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THE POLITICAL ECONOMY OF PUBLIC UTILITIES : A Study of the Indian Power Sector

By: Kannan, KP and Vijayamohanan Pillai, N.
Publisher: 2001; Centre for Development Studies-WP316 Subject(s): KERALA INDIA RENT SEEKING PRINCIPAL AGENTOnline resources: Click here to access online Summary: In this paper, we attempt at an analysis of the political economy of the Indian power sector with special reference to Kerala in the light of a generic model of the political economy of public utilities we develop in the first part of the paper. The model seeks to explain the political economy of the rent seeking drives in a non-Smithian imperfect regime of self-interest maximisation, with a regulatory structure of the public utility described in a framework of the principal-agent relationship. In contrast to the usual neo-classical monolithic representation of principal and agent, we characterise each entity in a Marxian-Kaleckian vein, as a composite set of conflicting sectional interests. This helps us develop a comprehensive perspective of the politico-economic implications of the relationship among the public, government and utility. Based on this generic model, we seek to analyse, in the second part of the paper, the political economy of the power sector in India, with emphasis on Kerala. We also attempt, wherever possible, to estimate the costs of corruption involved in the administration of the power sector.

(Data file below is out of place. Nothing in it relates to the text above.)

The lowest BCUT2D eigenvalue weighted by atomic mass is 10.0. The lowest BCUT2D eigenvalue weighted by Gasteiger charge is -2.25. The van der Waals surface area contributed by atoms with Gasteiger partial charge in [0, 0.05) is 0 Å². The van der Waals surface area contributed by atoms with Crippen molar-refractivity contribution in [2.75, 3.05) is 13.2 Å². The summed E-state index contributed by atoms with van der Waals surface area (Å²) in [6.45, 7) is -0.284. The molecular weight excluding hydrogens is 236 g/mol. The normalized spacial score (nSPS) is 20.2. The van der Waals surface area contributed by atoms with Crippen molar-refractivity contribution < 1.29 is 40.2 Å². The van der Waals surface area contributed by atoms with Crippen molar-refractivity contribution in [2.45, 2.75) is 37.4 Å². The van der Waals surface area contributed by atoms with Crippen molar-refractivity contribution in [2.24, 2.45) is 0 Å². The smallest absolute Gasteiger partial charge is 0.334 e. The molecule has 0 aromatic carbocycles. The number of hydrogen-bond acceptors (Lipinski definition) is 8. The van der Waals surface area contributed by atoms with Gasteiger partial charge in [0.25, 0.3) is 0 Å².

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In this paper, we attempt at an analysis of the political economy of the Indian power sector with special reference to Kerala in the light of a generic model of the political economy of public utilities we develop in the first part of the paper. The model seeks to explain the political economy of the rent seeking drives in a non-Smithian imperfect regime of self-interest maximisation, with a regulatory structure of the public utility described in a framework of the principal-agent relationship. In contrast to the usual neo-classical monolithic representation of principal and agent, we characterise each entity in a Marxian-Kaleckian vein, as a composite set of conflicting sectional interests. This helps us develop a comprehensive perspective of the politico-economic implications of the relationship among the public, government and utility. Based on this generic model, we seek to analyse, in the second part of the paper, the political economy of the power sector in India, with emphasis on Kerala. We also attempt, wherever possible, to estimate the costs of corruption involved in the administration of the power sector.

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